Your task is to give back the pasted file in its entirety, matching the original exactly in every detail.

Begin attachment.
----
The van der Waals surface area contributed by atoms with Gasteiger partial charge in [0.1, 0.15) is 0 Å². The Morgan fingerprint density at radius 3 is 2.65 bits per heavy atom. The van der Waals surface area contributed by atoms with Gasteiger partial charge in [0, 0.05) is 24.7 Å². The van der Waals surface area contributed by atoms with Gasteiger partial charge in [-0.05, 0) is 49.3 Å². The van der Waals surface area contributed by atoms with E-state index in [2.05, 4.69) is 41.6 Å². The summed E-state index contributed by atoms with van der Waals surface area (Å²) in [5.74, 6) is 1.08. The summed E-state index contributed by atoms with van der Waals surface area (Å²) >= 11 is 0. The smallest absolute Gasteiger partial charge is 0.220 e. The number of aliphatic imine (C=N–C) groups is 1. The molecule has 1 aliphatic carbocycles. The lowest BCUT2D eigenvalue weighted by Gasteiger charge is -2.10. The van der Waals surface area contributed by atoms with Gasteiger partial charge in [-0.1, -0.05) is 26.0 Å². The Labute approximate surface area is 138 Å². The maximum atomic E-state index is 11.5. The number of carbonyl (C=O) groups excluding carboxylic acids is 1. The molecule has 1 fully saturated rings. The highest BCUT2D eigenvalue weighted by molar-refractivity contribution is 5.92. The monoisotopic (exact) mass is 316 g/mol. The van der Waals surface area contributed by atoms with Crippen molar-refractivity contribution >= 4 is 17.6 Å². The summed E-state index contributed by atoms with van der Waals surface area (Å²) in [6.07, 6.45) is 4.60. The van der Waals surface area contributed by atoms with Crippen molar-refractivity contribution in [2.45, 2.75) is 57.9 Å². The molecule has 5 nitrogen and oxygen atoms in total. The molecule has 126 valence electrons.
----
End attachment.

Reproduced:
The van der Waals surface area contributed by atoms with Gasteiger partial charge in [0.1, 0.15) is 0 Å². The Morgan fingerprint density at radius 3 is 2.65 bits per heavy atom. The van der Waals surface area contributed by atoms with Gasteiger partial charge in [0, 0.05) is 24.7 Å². The van der Waals surface area contributed by atoms with Gasteiger partial charge in [-0.05, 0) is 49.3 Å². The van der Waals surface area contributed by atoms with E-state index in [2.05, 4.69) is 41.6 Å². The summed E-state index contributed by atoms with van der Waals surface area (Å²) in [5.74, 6) is 1.08. The summed E-state index contributed by atoms with van der Waals surface area (Å²) >= 11 is 0. The smallest absolute Gasteiger partial charge is 0.220 e. The number of aliphatic imine (C=N–C) groups is 1. The molecule has 1 aliphatic carbocycles. The lowest BCUT2D eigenvalue weighted by Gasteiger charge is -2.10. The van der Waals surface area contributed by atoms with Gasteiger partial charge in [-0.1, -0.05) is 26.0 Å². The Labute approximate surface area is 138 Å². The maximum atomic E-state index is 11.5. The number of carbonyl (C=O) groups excluding carboxylic acids is 1. The molecule has 1 fully saturated rings. The highest BCUT2D eigenvalue weighted by molar-refractivity contribution is 5.92. The monoisotopic (exact) mass is 316 g/mol. The van der Waals surface area contributed by atoms with Crippen molar-refractivity contribution >= 4 is 17.6 Å². The summed E-state index contributed by atoms with van der Waals surface area (Å²) in [6.07, 6.45) is 4.60. The van der Waals surface area contributed by atoms with Crippen molar-refractivity contribution in [2.45, 2.75) is 57.9 Å². The molecule has 5 nitrogen and oxygen atoms in total. The molecule has 126 valence electrons.